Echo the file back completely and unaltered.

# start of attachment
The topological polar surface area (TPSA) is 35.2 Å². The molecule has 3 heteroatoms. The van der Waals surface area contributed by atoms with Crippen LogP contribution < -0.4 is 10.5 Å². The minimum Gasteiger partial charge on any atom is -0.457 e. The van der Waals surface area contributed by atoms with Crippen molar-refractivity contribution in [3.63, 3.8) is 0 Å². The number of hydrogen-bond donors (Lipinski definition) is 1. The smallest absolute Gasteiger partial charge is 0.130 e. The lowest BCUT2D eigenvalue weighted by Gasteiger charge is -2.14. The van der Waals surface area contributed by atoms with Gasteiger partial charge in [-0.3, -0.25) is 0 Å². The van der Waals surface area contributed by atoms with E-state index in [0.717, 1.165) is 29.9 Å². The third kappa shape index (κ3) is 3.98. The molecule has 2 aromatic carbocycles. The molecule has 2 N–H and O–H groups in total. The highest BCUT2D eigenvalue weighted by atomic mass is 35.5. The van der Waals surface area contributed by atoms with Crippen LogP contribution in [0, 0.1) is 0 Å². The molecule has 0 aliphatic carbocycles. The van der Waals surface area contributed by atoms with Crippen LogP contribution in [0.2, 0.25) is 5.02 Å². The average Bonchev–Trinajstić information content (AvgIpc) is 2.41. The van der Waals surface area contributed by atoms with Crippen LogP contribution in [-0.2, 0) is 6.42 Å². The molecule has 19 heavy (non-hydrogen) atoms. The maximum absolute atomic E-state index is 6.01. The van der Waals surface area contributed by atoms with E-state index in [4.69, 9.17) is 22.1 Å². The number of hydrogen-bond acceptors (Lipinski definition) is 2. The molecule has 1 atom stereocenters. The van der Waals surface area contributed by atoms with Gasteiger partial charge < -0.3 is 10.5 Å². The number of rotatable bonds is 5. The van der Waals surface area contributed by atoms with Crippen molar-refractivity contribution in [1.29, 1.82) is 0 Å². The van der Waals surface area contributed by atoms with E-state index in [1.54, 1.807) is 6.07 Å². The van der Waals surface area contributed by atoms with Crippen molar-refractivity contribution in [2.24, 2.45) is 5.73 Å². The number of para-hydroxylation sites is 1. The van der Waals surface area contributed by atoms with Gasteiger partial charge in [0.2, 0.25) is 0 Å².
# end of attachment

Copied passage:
The topological polar surface area (TPSA) is 35.2 Å². The molecule has 3 heteroatoms. The van der Waals surface area contributed by atoms with Crippen LogP contribution < -0.4 is 10.5 Å². The minimum Gasteiger partial charge on any atom is -0.457 e. The van der Waals surface area contributed by atoms with Crippen molar-refractivity contribution in [3.63, 3.8) is 0 Å². The number of hydrogen-bond donors (Lipinski definition) is 1. The smallest absolute Gasteiger partial charge is 0.130 e. The lowest BCUT2D eigenvalue weighted by Gasteiger charge is -2.14. The van der Waals surface area contributed by atoms with Gasteiger partial charge in [-0.3, -0.25) is 0 Å². The van der Waals surface area contributed by atoms with E-state index in [0.717, 1.165) is 29.9 Å². The third kappa shape index (κ3) is 3.98. The molecule has 2 aromatic carbocycles. The molecule has 2 N–H and O–H groups in total. The highest BCUT2D eigenvalue weighted by atomic mass is 35.5. The van der Waals surface area contributed by atoms with Crippen LogP contribution in [0, 0.1) is 0 Å². The molecule has 0 aliphatic carbocycles. The van der Waals surface area contributed by atoms with Crippen LogP contribution in [0.2, 0.25) is 5.02 Å². The average Bonchev–Trinajstić information content (AvgIpc) is 2.41. The van der Waals surface area contributed by atoms with Crippen LogP contribution in [-0.2, 0) is 6.42 Å². The molecule has 19 heavy (non-hydrogen) atoms. The maximum absolute atomic E-state index is 6.01. The van der Waals surface area contributed by atoms with E-state index in [4.69, 9.17) is 22.1 Å². The number of hydrogen-bond acceptors (Lipinski definition) is 2. The molecule has 1 atom stereocenters. The van der Waals surface area contributed by atoms with Gasteiger partial charge < -0.3 is 10.5 Å². The number of rotatable bonds is 5. The van der Waals surface area contributed by atoms with Crippen molar-refractivity contribution in [1.29, 1.82) is 0 Å². The van der Waals surface area contributed by atoms with E-state index in [1.54, 1.807) is 6.07 Å². The van der Waals surface area contributed by atoms with Crippen molar-refractivity contribution in [2.24, 2.45) is 5.73 Å². The number of para-hydroxylation sites is 1. The van der Waals surface area contributed by atoms with Gasteiger partial charge in [0.2, 0.25) is 0 Å².